“If my history. My indisputable British history has never been visited where does that put me? If we are only going to look at things that need a revisit you are wiping me out of this countries history”
Last Thursday night saw the opening of the British Film Festival in London and marking a change in direction, diversity was the major talking point. David Oyelowo’s keynote speech at the Black Star Symposium became the prime focus in its context and plea for more diverse presentation of people of colour.
Presented by BFI creative director Heather Stewart; The British Film Institute carried out research which looked look at the representation of black actors in more than 1,000 UK films over the last decade – showing that 59% of British films in the last decade had no black actors in lead roles.
The typical black roles and stereotypes presented in film are easiest to digest and abundantly flow in the film industry. However a true reflection of the multicultural country that Britain is and the perspectives which tell the real history of its residents, communities and stories are not being told.
With that being the state of British film industry it is no wonder a great number of gifted actors have moved across the pond to the States where they felt there talents would be more utilised. Naomie Harris (Moneypenny in James Bond movies) when asked at the Moonlight movie premier about the research findings of the BFI, said “It’s not surprising because that’s what we see, we see a lack of diversity. But what I think is really positive is that is changing and I think this year in particular shows that.”
David Harewood (Homeland) while speaking to Radio 4 said that there is more opportunity in the US for black actors to play authoritative roles. Amongst them David Oyelowo who now lives in LA also spoke openly about his move due to the lack of opportunity for black actors. These sentiments are echoed deeply because we lose out on great actors who can portray great stories here on our own turf.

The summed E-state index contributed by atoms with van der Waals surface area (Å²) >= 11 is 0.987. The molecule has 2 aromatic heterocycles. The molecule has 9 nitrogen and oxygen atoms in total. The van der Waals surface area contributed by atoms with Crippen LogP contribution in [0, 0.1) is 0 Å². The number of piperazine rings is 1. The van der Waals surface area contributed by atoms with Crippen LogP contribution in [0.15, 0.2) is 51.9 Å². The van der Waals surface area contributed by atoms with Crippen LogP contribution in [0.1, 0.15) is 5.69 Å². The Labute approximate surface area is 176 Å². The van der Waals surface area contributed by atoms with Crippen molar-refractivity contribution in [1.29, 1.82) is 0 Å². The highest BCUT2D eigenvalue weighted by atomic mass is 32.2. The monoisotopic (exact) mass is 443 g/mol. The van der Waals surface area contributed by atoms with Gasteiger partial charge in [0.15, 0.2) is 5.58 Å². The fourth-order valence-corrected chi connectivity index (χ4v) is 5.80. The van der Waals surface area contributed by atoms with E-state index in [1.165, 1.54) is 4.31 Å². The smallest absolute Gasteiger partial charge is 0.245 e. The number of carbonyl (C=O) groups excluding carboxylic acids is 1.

During his speech at the Black Star Symposium David talked about the importance of the positioning of powerful decision makers of different demographics; he added that this is the only way in which to achieve diversity in film in the U.K. “You are the curators of culture. You are those who are going to shape the minds of those coming up.” He gave the example of Tendo Nagenda; who of Ugandan decent walked the script of Queen of Katwe up and down Disney for years and finally came to a position of power where he could tell this story of such significance. When David told his 12 year old son at the time that he would be in the movie, his son asked if he would be playing the best friend. That statement alone gears up repeated questions about the common perception about people of colour in film.
David’s emotion came across when he recollected visits from his colleagues to LA, tearfully relating their shared frustration; “we have sat there together, we have prayed together, we have scratched our heads together, we have felt displaced together, we have felt abandoned together. They are still here. I felt I had to leave.” This heavy notion of needing to leave Britain in order to flourish in your field is ridiculous, it is simply a talent drain.
David leaves with some strong advice “Don’t pat yourself on the back because you made that black drama. Bully for you. That’s not diversity. It’s got to be baked into the foundation of where the ideas flow from.”